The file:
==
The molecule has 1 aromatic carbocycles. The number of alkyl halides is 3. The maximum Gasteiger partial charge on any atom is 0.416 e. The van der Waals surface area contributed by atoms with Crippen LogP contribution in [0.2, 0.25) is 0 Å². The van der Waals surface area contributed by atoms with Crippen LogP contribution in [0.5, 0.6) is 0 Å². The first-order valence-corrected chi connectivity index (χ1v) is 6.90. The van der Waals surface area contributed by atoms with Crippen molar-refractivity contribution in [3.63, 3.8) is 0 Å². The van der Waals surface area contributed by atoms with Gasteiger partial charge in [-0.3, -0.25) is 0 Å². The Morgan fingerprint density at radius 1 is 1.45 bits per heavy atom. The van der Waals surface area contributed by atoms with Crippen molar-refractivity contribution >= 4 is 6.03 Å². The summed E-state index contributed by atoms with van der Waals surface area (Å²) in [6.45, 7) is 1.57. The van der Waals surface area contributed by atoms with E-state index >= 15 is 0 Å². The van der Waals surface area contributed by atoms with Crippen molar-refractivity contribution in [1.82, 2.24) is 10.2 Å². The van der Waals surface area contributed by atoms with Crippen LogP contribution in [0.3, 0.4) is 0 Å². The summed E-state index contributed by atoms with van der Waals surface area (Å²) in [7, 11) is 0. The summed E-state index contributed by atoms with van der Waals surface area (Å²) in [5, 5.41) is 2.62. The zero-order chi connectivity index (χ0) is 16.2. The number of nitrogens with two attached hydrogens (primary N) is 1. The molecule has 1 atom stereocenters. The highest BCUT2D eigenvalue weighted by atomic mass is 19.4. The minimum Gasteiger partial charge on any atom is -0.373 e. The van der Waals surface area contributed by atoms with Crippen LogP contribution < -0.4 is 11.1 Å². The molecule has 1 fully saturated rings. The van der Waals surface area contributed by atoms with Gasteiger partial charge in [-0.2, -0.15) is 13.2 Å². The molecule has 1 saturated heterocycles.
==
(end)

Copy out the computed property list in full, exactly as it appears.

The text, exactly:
The molecule has 1 aromatic carbocycles. The number of alkyl halides is 3. The maximum Gasteiger partial charge on any atom is 0.416 e. The van der Waals surface area contributed by atoms with Crippen LogP contribution in [0.2, 0.25) is 0 Å². The van der Waals surface area contributed by atoms with Crippen LogP contribution in [0.5, 0.6) is 0 Å². The first-order valence-corrected chi connectivity index (χ1v) is 6.90. The van der Waals surface area contributed by atoms with Crippen molar-refractivity contribution in [3.63, 3.8) is 0 Å². The van der Waals surface area contributed by atoms with Gasteiger partial charge in [-0.3, -0.25) is 0 Å². The Morgan fingerprint density at radius 1 is 1.45 bits per heavy atom. The van der Waals surface area contributed by atoms with Crippen molar-refractivity contribution >= 4 is 6.03 Å². The summed E-state index contributed by atoms with van der Waals surface area (Å²) in [6.45, 7) is 1.57. The van der Waals surface area contributed by atoms with E-state index >= 15 is 0 Å². The van der Waals surface area contributed by atoms with Crippen molar-refractivity contribution in [1.82, 2.24) is 10.2 Å². The van der Waals surface area contributed by atoms with Crippen LogP contribution in [0.3, 0.4) is 0 Å². The summed E-state index contributed by atoms with van der Waals surface area (Å²) in [7, 11) is 0. The summed E-state index contributed by atoms with van der Waals surface area (Å²) in [5, 5.41) is 2.62. The zero-order chi connectivity index (χ0) is 16.2. The number of nitrogens with two attached hydrogens (primary N) is 1. The molecule has 1 atom stereocenters. The highest BCUT2D eigenvalue weighted by atomic mass is 19.4. The minimum Gasteiger partial charge on any atom is -0.373 e. The van der Waals surface area contributed by atoms with Crippen LogP contribution < -0.4 is 11.1 Å². The molecule has 1 fully saturated rings. The van der Waals surface area contributed by atoms with Gasteiger partial charge in [-0.2, -0.15) is 13.2 Å². The molecule has 1 saturated heterocycles.